Today I went to the church for a few minutes and noticed our Oleander trees needed water. The garden hose wasn't in front because men were using it in the back moving fence to give us more parking. So, since I was there I decided to go out and water the pecan trees by the arena that we planted in memory of loved ones.
I climbed the fence and started pulling the hose down to the end of the fence line. There was mud all over the hose, but I noticed that it smelled a lot worse than mud. As I was walking back to turn on the water I found out why. I had pulled the whole hose through a freshly laid cow pattie. I started to say freshly squeezed but that didn't sound very lady-like. It's safe to say that the hose wiped out most of that fertilizer mound.
So then I began to soak the trees. I bent over to wash all the mud off my shoe and raised up to see 20 something cows/steers/bulls (not real sure what they are so I'm covering all bases) staring at me through the fence. They had horns. I screamed a little.
Finishing one side and headed for the other, I was stopped in my tracks. Turned around and a big red cow/bull/steer was standing on my manure rough hose. Right on it. "Shoo!" didn't work. It just stared at me. I threatened with words that included "ground" and "round". Still stared. Reminded me a little of being a mom. The water hose became my weapon. They eventually left so I could finish up the job I had started.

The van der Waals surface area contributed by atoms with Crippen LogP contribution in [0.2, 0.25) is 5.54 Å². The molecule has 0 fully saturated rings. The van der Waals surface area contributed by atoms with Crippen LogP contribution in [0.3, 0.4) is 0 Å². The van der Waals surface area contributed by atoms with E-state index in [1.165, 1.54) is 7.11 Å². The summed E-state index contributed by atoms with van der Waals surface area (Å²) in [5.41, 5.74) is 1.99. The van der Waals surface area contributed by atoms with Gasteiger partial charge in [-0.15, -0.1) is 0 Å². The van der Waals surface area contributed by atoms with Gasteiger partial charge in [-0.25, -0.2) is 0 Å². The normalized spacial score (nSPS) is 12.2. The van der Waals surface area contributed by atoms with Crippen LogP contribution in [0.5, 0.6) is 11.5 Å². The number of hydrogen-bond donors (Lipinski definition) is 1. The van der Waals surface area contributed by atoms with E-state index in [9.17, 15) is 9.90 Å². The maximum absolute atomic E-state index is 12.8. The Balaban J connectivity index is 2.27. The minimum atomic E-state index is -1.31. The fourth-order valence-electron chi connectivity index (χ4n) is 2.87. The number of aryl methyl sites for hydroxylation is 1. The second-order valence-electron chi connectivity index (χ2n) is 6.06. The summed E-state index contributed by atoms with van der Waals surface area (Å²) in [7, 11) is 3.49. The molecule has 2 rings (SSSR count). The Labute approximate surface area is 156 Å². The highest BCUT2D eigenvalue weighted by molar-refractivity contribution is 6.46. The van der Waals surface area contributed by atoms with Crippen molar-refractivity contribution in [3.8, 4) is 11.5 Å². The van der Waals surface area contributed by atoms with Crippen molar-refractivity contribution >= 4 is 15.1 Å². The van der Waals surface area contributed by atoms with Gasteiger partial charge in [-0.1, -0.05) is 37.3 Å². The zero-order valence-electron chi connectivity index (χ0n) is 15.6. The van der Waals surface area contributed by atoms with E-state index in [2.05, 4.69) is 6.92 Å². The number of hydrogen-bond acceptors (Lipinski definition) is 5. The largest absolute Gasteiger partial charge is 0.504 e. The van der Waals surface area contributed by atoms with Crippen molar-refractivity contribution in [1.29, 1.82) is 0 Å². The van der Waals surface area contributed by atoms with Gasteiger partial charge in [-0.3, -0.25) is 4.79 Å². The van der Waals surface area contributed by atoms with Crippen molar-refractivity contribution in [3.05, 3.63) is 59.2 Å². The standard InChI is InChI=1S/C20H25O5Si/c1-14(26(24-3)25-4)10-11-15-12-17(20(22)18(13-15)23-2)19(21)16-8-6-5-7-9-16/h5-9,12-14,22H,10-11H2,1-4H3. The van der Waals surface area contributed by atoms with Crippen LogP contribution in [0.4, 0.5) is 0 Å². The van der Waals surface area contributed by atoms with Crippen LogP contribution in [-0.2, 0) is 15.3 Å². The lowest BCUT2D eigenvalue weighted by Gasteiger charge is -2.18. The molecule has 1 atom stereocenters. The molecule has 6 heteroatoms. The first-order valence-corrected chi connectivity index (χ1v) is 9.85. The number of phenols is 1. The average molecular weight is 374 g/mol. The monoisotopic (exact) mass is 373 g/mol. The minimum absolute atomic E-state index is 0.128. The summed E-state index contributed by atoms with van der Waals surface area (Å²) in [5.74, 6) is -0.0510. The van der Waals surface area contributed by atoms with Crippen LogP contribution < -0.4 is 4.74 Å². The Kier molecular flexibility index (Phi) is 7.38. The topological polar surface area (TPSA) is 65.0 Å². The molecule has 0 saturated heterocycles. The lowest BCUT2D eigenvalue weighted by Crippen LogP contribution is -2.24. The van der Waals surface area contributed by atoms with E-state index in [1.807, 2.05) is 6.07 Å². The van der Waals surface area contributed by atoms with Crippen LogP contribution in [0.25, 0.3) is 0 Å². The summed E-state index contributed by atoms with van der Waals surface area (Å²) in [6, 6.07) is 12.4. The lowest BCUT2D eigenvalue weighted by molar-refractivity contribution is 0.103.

The trees are beginning to bud, for which I am so grateful. The sign of life on something that represents a life no more.
I remember planting the first tree with the daddy of the man the tree was to represent. We dug, watered, planted and covered this small tree. He helped me with several others and as I was putting up hose, I noticed him leaning on his shovel, tears in his eyes, looking at this tree.
There was nothing he could do to keep his son from escaping the grips of cancer, but he was going to do everything he could to keep this tree alive in that boy's honor.
That shovel bearing the weight of a dad and his grief.
They are brothers, sons, daughters, and husbands. Eight trees now doing more than growing and giving us shade and fruit.
Eight trees set as a reminder of lives lived.
So we will water. To see life.